(That Sugar Baby O' Mine)," albeit at a much lazier pace than Satchmo's
      reading. "I wanted to create a little smokiness, with more of a Julie
      London/Peggy Lee vibe, because that's the kind of character I am in this
      group," she reveals. "The lyrics are so sexy and full of double entendre
      that I thought, 'This'll be perfect, just slow the tempo down and create the
      mood from there.'"

      Siegel sunk her teeth into "The Blues Are Brewin'," because "I loved the
      melody of it. But I wanted to try to make it more of a blues, because when
      Louis does it, it's very elegant and sophisticated, almost like you'd sing it
      in a supper club… and I wanted to take it into the alleys. When we cut it, I
      said to the musicians - especially the drummer, Abe Laborial Jr. - "Let's
      pretend that we're drunk, in an alley, and you're playing garbage can lids."

      "THE SPIRIT OF ST. LOUIS" also features a pair of exercises in vocalese, with
      Paul setting lyrics to two Armstrong instrumentals. "It was obvious that we
      would wind up doing some vocalese pieces because Armstrong was such a great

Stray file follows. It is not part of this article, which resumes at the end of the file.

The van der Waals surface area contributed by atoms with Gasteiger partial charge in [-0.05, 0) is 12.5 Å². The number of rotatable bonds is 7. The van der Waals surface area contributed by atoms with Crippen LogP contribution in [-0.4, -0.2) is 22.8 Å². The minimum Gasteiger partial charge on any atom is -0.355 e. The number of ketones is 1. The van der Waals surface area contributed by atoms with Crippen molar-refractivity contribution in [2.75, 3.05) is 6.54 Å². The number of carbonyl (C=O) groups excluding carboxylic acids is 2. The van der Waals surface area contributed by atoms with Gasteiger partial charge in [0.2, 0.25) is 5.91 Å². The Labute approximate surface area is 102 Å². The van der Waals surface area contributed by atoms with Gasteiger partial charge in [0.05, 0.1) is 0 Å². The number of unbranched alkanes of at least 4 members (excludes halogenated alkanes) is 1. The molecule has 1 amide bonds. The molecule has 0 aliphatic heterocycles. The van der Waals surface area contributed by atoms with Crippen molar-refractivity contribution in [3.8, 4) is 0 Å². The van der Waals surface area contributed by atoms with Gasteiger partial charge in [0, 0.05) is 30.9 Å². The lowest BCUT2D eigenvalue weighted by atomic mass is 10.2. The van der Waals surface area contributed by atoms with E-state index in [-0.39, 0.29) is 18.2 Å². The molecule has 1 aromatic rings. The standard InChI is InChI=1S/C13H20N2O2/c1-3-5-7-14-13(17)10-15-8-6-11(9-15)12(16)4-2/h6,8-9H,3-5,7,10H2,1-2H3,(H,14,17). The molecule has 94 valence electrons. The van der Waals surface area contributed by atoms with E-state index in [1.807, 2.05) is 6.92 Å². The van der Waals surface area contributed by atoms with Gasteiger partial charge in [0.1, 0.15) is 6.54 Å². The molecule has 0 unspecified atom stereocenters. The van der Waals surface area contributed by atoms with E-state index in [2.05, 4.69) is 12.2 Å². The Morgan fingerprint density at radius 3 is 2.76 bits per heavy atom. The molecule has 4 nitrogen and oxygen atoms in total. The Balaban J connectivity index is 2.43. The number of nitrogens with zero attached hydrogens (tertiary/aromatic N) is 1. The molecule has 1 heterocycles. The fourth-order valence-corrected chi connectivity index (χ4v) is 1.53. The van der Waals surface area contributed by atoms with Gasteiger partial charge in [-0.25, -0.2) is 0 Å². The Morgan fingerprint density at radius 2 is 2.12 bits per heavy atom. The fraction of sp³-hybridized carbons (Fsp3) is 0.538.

instrumentalist, as well as being a singer," he says. For "Stompin' At
      Mahogany Hall" (an adaptation of "Mahogany Hall Stomp"), Paul drew
      inspiration from tales of Armstrong's misadventures as an errand boy to
      hookers and hoodlums in New Orleans' infamous Storyville district. "Hotter
      Than That" couples images that'll make the mercury rise with the swinging
      bravura of another Armstrong disciple, Louis Prima. On both numbers, Siegel
      translates Armstrong's instrumental flair and distinctive timbre to the human
      voice with verve to spare.

      "The thing that we wanted to express on this album was the pure joy that
      Louis Armstrong expressed in his music," Siegel summarizes. "We wanted to
      capture his spirit more than any literal interpretation of his music… to have
      him live through us for a moment, and do what we do, but have that spirit
      infused in the music."

      No small undertaking, but "THE SPIRIT OF ST. LOUIS" succeeds in achieving its
      ambitious goals. Listening back, it sounds like music the Manhattan
      Transfer, quite simply, needed to record. "We were ready to make an album of
      this magnitude," concludes Bentyne. "At this point in our life, it's time to
      do the world's greatest music, by the world's greatest musicians, the best
      that we can. And if we can't accomplish that, then it's time to retire.
      We've taken on a huge handful here, and I hope people feel what we've done -
      because it certainly has changed our lives."

      September, 2000